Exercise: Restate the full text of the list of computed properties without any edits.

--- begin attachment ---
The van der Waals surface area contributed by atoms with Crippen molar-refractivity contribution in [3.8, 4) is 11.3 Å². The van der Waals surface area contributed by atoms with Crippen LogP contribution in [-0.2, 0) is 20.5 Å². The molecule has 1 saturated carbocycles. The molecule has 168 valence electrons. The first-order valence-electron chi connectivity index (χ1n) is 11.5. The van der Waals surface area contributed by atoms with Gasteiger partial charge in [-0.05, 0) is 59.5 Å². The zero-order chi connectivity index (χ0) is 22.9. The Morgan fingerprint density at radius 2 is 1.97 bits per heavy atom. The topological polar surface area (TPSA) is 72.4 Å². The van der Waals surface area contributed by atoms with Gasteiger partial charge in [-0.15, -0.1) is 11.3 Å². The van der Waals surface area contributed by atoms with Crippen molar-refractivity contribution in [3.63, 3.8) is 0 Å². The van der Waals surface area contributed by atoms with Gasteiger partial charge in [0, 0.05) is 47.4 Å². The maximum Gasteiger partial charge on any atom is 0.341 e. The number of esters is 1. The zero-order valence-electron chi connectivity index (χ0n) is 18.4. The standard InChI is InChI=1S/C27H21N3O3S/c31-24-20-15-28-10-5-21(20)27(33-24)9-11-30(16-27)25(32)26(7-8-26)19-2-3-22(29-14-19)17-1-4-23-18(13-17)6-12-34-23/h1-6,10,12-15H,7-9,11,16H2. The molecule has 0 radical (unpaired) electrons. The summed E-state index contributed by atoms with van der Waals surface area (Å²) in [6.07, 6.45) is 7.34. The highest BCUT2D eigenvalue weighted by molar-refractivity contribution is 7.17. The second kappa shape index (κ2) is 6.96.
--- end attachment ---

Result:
The van der Waals surface area contributed by atoms with Crippen molar-refractivity contribution in [3.8, 4) is 11.3 Å². The van der Waals surface area contributed by atoms with Crippen LogP contribution in [-0.2, 0) is 20.5 Å². The molecule has 1 saturated carbocycles. The molecule has 168 valence electrons. The first-order valence-electron chi connectivity index (χ1n) is 11.5. The van der Waals surface area contributed by atoms with Gasteiger partial charge in [-0.05, 0) is 59.5 Å². The zero-order chi connectivity index (χ0) is 22.9. The Morgan fingerprint density at radius 2 is 1.97 bits per heavy atom. The topological polar surface area (TPSA) is 72.4 Å². The van der Waals surface area contributed by atoms with Gasteiger partial charge in [-0.15, -0.1) is 11.3 Å². The van der Waals surface area contributed by atoms with Crippen molar-refractivity contribution in [3.63, 3.8) is 0 Å². The van der Waals surface area contributed by atoms with Gasteiger partial charge in [0, 0.05) is 47.4 Å². The maximum Gasteiger partial charge on any atom is 0.341 e. The number of esters is 1. The zero-order valence-electron chi connectivity index (χ0n) is 18.4. The standard InChI is InChI=1S/C27H21N3O3S/c31-24-20-15-28-10-5-21(20)27(33-24)9-11-30(16-27)25(32)26(7-8-26)19-2-3-22(29-14-19)17-1-4-23-18(13-17)6-12-34-23/h1-6,10,12-15H,7-9,11,16H2. The molecule has 0 radical (unpaired) electrons. The summed E-state index contributed by atoms with van der Waals surface area (Å²) in [6.07, 6.45) is 7.34. The highest BCUT2D eigenvalue weighted by molar-refractivity contribution is 7.17. The second kappa shape index (κ2) is 6.96.